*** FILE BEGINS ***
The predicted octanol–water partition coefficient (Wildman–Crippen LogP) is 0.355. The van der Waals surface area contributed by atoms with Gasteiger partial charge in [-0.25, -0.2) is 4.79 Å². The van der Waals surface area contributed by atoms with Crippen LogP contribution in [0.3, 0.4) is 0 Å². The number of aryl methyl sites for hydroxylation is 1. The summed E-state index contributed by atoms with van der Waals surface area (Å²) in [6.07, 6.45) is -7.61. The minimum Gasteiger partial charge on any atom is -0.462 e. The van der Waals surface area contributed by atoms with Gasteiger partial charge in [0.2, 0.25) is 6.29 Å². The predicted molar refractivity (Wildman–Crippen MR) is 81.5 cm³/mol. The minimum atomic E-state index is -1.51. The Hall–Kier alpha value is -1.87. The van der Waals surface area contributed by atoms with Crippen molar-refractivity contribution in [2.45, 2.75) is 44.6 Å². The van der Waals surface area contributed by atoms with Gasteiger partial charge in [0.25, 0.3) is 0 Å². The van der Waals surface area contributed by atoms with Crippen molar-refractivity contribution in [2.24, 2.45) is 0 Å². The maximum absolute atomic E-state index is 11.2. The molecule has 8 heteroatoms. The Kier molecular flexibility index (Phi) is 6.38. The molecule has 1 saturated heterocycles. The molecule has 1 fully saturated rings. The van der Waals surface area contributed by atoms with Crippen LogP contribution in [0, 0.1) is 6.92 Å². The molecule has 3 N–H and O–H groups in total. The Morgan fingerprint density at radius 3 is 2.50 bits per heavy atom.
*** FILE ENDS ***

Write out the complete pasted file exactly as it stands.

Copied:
The predicted octanol–water partition coefficient (Wildman–Crippen LogP) is 0.355. The van der Waals surface area contributed by atoms with Gasteiger partial charge in [-0.25, -0.2) is 4.79 Å². The van der Waals surface area contributed by atoms with Crippen LogP contribution in [0.3, 0.4) is 0 Å². The number of aryl methyl sites for hydroxylation is 1. The summed E-state index contributed by atoms with van der Waals surface area (Å²) in [6.07, 6.45) is -7.61. The minimum Gasteiger partial charge on any atom is -0.462 e. The van der Waals surface area contributed by atoms with Gasteiger partial charge in [0.2, 0.25) is 6.29 Å². The predicted molar refractivity (Wildman–Crippen MR) is 81.5 cm³/mol. The minimum atomic E-state index is -1.51. The Hall–Kier alpha value is -1.87. The van der Waals surface area contributed by atoms with Crippen molar-refractivity contribution in [2.45, 2.75) is 44.6 Å². The van der Waals surface area contributed by atoms with Gasteiger partial charge in [0.25, 0.3) is 0 Å². The van der Waals surface area contributed by atoms with Crippen molar-refractivity contribution in [2.24, 2.45) is 0 Å². The maximum absolute atomic E-state index is 11.2. The molecule has 8 heteroatoms. The Kier molecular flexibility index (Phi) is 6.38. The molecule has 1 saturated heterocycles. The molecule has 1 fully saturated rings. The van der Waals surface area contributed by atoms with Crippen LogP contribution in [0, 0.1) is 6.92 Å². The molecule has 3 N–H and O–H groups in total. The Morgan fingerprint density at radius 3 is 2.50 bits per heavy atom.